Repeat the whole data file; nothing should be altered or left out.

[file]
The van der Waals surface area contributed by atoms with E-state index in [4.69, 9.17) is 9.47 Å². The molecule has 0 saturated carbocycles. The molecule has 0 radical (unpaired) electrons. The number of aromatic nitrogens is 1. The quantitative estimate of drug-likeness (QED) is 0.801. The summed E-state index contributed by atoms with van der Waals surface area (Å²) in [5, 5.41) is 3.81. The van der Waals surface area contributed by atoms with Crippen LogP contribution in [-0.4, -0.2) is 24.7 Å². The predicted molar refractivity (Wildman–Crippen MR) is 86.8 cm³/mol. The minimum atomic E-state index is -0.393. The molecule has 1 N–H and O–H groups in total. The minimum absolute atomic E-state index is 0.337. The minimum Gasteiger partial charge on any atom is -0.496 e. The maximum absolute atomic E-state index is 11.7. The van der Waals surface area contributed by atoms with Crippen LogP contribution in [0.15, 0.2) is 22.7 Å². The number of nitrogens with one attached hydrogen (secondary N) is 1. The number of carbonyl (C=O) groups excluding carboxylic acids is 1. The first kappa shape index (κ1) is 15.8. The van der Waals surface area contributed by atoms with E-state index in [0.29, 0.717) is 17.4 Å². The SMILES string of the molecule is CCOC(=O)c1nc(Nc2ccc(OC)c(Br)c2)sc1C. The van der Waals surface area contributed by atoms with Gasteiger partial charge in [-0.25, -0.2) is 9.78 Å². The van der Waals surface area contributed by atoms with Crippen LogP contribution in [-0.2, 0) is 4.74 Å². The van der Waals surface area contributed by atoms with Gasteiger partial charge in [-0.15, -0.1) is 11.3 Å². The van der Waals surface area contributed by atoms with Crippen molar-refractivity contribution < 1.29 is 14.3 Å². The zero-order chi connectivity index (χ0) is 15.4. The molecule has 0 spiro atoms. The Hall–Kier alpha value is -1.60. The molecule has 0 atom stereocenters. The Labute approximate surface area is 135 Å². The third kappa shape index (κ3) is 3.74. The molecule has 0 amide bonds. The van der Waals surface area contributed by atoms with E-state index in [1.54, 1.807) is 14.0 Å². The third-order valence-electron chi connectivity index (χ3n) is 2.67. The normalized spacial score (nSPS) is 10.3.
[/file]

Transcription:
The van der Waals surface area contributed by atoms with E-state index in [4.69, 9.17) is 9.47 Å². The molecule has 0 saturated carbocycles. The molecule has 0 radical (unpaired) electrons. The number of aromatic nitrogens is 1. The quantitative estimate of drug-likeness (QED) is 0.801. The summed E-state index contributed by atoms with van der Waals surface area (Å²) in [5, 5.41) is 3.81. The van der Waals surface area contributed by atoms with Crippen LogP contribution in [-0.4, -0.2) is 24.7 Å². The predicted molar refractivity (Wildman–Crippen MR) is 86.8 cm³/mol. The minimum atomic E-state index is -0.393. The molecule has 1 N–H and O–H groups in total. The minimum absolute atomic E-state index is 0.337. The minimum Gasteiger partial charge on any atom is -0.496 e. The maximum absolute atomic E-state index is 11.7. The van der Waals surface area contributed by atoms with Crippen LogP contribution in [0.15, 0.2) is 22.7 Å². The number of nitrogens with one attached hydrogen (secondary N) is 1. The number of carbonyl (C=O) groups excluding carboxylic acids is 1. The first kappa shape index (κ1) is 15.8. The van der Waals surface area contributed by atoms with E-state index in [0.29, 0.717) is 17.4 Å². The SMILES string of the molecule is CCOC(=O)c1nc(Nc2ccc(OC)c(Br)c2)sc1C. The van der Waals surface area contributed by atoms with Gasteiger partial charge in [-0.25, -0.2) is 9.78 Å². The van der Waals surface area contributed by atoms with Crippen LogP contribution in [-0.2, 0) is 4.74 Å². The van der Waals surface area contributed by atoms with Gasteiger partial charge in [-0.15, -0.1) is 11.3 Å². The van der Waals surface area contributed by atoms with Crippen molar-refractivity contribution < 1.29 is 14.3 Å². The zero-order chi connectivity index (χ0) is 15.4. The molecule has 0 spiro atoms. The Hall–Kier alpha value is -1.60. The molecule has 0 atom stereocenters. The Labute approximate surface area is 135 Å². The third kappa shape index (κ3) is 3.74. The molecule has 0 amide bonds. The van der Waals surface area contributed by atoms with E-state index in [1.54, 1.807) is 14.0 Å². The third-order valence-electron chi connectivity index (χ3n) is 2.67. The normalized spacial score (nSPS) is 10.3.